A willingness to take chances
As a California-born American entrepreneur and innovator, Bob has a long history of founding, investing in, and growing companies—from the startup phase to multi-million and billion-dollar businesses. To achieve his goals, Bob often relied on all 24 genius characteristics, in himself or in those with whom he worked. He is never afraid of taking chances and learning from mistakes and continually views any setback or failing as an opportunity to learn more.
“Entrepreneurs grab hold and have the strength to make these new ideas real …they move fast and stay with it.”
— Bob Duggan
Imagination and ability to judge:
One of his first investments, Sunset Designs, made Jiffy Stitchery Needlepoint kits for children. While Bob did not know much about needlepoint, he was a quick study and soon figured out how to approach the business differently. Investing, along with his early business partner Reece Duca, $100,000 in exchange for a seat on the board and 50% equity ownership, he contributed the operational strategy that led to ultimate market dominance. While competitors in the space focused on a diversified, and very large kits offering of needlepoint designs, he encouraged the company to focus on a very broad and dynamic offering of embroidery sets with simple, well-written instructions, great colors, linen fabric, aesthetic designs, and small in size and quick from start to finish! Sunset Designs dominated the market with more than 80% market share. At one point, more than 7,000 retail stores sold Jiffy Needlepoint Kits, and in the mid-1980s, the company was acquired by a British multinational consumer goods company for roughly $15 million.
Perfectionism and the perfect cookie:
Bob believes we must all strive to do better but always keep a sense of humor. Mediocrity should never be tolerated—especially in the food we eat. He started Paradise Bakery in 1978 and developed the recipe for the “Chocolate Chip Chipper” because who doesn’t love great cookies. He and his partners grew that venture from one location to 20 in four states, ultimately sold the cookies inspired by Bob to high-profile organizations such as McDonald’s, KFC, and Disney World. The bakery is now part of Panera, but the original bakery selling his original cookie is still operated by Bob’s partners and friends Danny and Mark Patterson in Aspen, Colorado.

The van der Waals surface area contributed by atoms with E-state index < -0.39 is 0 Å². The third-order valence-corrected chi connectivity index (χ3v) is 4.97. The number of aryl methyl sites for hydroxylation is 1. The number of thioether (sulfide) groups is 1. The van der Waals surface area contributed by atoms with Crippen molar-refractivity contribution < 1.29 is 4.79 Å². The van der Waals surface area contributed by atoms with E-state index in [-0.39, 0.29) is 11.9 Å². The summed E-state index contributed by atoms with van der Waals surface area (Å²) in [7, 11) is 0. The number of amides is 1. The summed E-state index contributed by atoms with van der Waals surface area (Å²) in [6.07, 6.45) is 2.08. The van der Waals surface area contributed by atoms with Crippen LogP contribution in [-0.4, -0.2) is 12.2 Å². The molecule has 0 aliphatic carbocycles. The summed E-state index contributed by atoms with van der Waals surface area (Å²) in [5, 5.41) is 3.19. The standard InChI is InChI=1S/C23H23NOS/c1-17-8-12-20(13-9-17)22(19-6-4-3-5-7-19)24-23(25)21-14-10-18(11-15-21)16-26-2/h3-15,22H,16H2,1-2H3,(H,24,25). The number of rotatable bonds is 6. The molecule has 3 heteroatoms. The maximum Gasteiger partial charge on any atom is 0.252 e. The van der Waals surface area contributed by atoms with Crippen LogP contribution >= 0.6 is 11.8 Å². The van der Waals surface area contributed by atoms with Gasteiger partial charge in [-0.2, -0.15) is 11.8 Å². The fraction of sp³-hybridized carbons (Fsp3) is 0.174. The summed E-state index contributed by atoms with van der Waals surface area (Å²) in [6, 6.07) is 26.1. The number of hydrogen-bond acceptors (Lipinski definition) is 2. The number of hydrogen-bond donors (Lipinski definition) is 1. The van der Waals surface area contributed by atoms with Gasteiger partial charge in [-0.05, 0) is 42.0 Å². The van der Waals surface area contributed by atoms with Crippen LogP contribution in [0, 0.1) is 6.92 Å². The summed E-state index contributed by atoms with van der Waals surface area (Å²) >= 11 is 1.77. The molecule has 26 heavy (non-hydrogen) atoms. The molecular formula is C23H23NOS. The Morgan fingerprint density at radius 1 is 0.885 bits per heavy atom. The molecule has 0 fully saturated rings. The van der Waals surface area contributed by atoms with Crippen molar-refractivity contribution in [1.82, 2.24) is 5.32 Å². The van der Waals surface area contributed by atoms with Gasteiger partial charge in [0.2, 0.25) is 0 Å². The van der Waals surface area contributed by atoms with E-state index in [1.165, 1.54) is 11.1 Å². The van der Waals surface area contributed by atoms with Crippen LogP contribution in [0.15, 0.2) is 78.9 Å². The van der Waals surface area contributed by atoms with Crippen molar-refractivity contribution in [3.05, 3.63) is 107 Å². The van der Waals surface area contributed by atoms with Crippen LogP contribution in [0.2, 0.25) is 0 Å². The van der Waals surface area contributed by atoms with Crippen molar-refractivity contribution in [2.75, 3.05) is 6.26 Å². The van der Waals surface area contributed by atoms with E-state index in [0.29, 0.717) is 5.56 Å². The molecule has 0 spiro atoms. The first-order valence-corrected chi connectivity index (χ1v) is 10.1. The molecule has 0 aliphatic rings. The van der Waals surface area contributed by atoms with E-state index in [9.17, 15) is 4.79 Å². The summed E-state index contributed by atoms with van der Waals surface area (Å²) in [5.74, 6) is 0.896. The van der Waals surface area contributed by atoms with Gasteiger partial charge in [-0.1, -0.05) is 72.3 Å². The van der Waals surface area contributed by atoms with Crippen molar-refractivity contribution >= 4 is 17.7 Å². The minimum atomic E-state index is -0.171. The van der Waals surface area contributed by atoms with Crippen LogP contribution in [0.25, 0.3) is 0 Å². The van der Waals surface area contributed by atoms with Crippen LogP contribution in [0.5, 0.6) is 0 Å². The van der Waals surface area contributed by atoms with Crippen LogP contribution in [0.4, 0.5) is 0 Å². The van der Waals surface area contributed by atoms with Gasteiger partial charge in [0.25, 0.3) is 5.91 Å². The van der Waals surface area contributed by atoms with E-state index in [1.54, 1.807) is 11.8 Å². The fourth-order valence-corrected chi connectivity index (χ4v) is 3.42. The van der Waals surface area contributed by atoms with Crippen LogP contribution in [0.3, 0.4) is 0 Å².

Idealism and optimism:
Ever the idealist and optimist, Bob—along with his wife at the time and very good friend in present time Trish and his son Demian—founded Metropolis Media in the mid-1990s to help former non- or limited free-market countries transition to full free-market societies and enable broad consumer innovation. Bob served as Chairman of the Board and personally invested the $3 million initial capital to fund marketing projects throughout Eastern Europe in Croatia, Slovenia, Bosnia, and Macedonia. Another success story, this family-run enterprise sold to Capital Research for more than $45 million, more than 15 times the amount Bob initially invested. Metropolis Media is now part of the French advertising giant JCDecaux Group.
Versatility and industry firsts:
Government Technology Services
As the technology revolution began to take hold, government agencies looked for much-needed computer technologies and ways to become more efficient and competitive with private enterprises. In the 1980s, Bob very early on invested in Government Technology Services Inc. (GTSI) to assist, primarily, government agencies with microcomputer hardware and software acquisition. Never one to shy away from a new endeavor, the company was an early pioneer of e-commerce. GTSI engaged in some notable firsts, including the first browser-based government contract catalog, the first-ever use of a credit card on the internet (as part of a deal with NASA) in 1995, and the first government IT portal. Along with unflagging support, the company achieved $600 million in revenue, up from $8 million in under six years, and ultimately sold to UNICOM Global.
Imagination and adaptability:
Communication Machinery Corp.
Many believe that the development of the Ethernet changed everything. But not everyone could imagine just how profound this invention would become—playing a pivotal role as the gateway to the internet. Bob invested in and later became Chairman of Communication Machinery Corporation (CMC) in the mid-1980s, guiding its vision, strategy, and development. CMC was the third company worldwide to create and then successfully market Ethernet Node-Processors, a computer networking technology essential for establishing local area networks, discuss the 1st digital ethernet chip, which, in turn, served as a gateway to the internet.
Patience pays off in robotic surgery:
Computer Motion and Intuitive
Initially, the notion of robots in the operating room was crazy, laughable even. But over the last few decades, robotic-assisted technology has gone from skepticism to a standard of care for minimally invasive surgeries performing over 6,000 procedures a day (every 19.8 seconds a surgeon starts a procedure using a da Vinci system)!
Bob was the investor in Computer Motion, one of the first high-tech medical device companies that set out to accomplish patient-, hospital-, physician-, and societal-friendly robotic surgery, a term Bob coined when he served as chairman of the company from 1989 to 2003. In September 2001, Computer Motion conducted what has been called the Lindbergh Operation, the first transatlantic tele-surgical procedure performed by Dr. Jacques Marescaux, a world renowned promulgator of robotic-assisted, minimally invasive surgery. As the market started to become ready to embrace surgical robotics technology, Computer Motion, and its main competitor at the time, Intuitive Surgical, merged in 2003, and the combined company has gone on to become a world leader in advancing what is possible with minimally invasive care.